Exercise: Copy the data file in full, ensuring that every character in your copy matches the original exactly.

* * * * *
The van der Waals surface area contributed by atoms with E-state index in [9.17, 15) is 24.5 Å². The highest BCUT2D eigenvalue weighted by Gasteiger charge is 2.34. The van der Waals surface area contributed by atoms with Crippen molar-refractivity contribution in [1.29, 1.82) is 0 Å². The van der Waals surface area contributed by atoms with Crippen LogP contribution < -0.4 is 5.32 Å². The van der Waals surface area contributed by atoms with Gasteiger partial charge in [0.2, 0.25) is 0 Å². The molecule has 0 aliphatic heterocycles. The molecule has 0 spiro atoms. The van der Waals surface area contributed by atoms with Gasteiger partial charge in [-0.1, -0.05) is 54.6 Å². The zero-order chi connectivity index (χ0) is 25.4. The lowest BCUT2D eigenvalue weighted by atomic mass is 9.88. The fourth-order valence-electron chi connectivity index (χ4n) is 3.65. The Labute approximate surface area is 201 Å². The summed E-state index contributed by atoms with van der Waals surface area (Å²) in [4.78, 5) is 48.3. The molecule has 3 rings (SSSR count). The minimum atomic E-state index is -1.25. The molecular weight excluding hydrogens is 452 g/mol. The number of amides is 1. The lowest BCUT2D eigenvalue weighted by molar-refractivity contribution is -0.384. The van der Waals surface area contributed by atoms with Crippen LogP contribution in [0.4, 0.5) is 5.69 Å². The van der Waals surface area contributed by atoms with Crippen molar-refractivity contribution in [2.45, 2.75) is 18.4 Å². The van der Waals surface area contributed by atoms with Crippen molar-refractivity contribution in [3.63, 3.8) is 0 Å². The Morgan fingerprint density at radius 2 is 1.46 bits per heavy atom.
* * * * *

The van der Waals surface area contributed by atoms with E-state index in [9.17, 15) is 24.5 Å². The highest BCUT2D eigenvalue weighted by Gasteiger charge is 2.34. The van der Waals surface area contributed by atoms with Crippen molar-refractivity contribution in [1.29, 1.82) is 0 Å². The van der Waals surface area contributed by atoms with Crippen LogP contribution < -0.4 is 5.32 Å². The van der Waals surface area contributed by atoms with Gasteiger partial charge in [0.2, 0.25) is 0 Å². The molecule has 0 aliphatic heterocycles. The molecule has 0 spiro atoms. The van der Waals surface area contributed by atoms with Gasteiger partial charge in [-0.1, -0.05) is 54.6 Å². The zero-order chi connectivity index (χ0) is 25.4. The lowest BCUT2D eigenvalue weighted by atomic mass is 9.88. The fourth-order valence-electron chi connectivity index (χ4n) is 3.65. The Labute approximate surface area is 201 Å². The summed E-state index contributed by atoms with van der Waals surface area (Å²) in [4.78, 5) is 48.3. The molecule has 3 rings (SSSR count). The minimum atomic E-state index is -1.25. The molecular weight excluding hydrogens is 452 g/mol. The number of amides is 1. The lowest BCUT2D eigenvalue weighted by molar-refractivity contribution is -0.384. The van der Waals surface area contributed by atoms with Crippen LogP contribution in [0.4, 0.5) is 5.69 Å². The van der Waals surface area contributed by atoms with Crippen molar-refractivity contribution in [2.45, 2.75) is 18.4 Å². The van der Waals surface area contributed by atoms with Crippen molar-refractivity contribution in [3.63, 3.8) is 0 Å². The Morgan fingerprint density at radius 2 is 1.46 bits per heavy atom.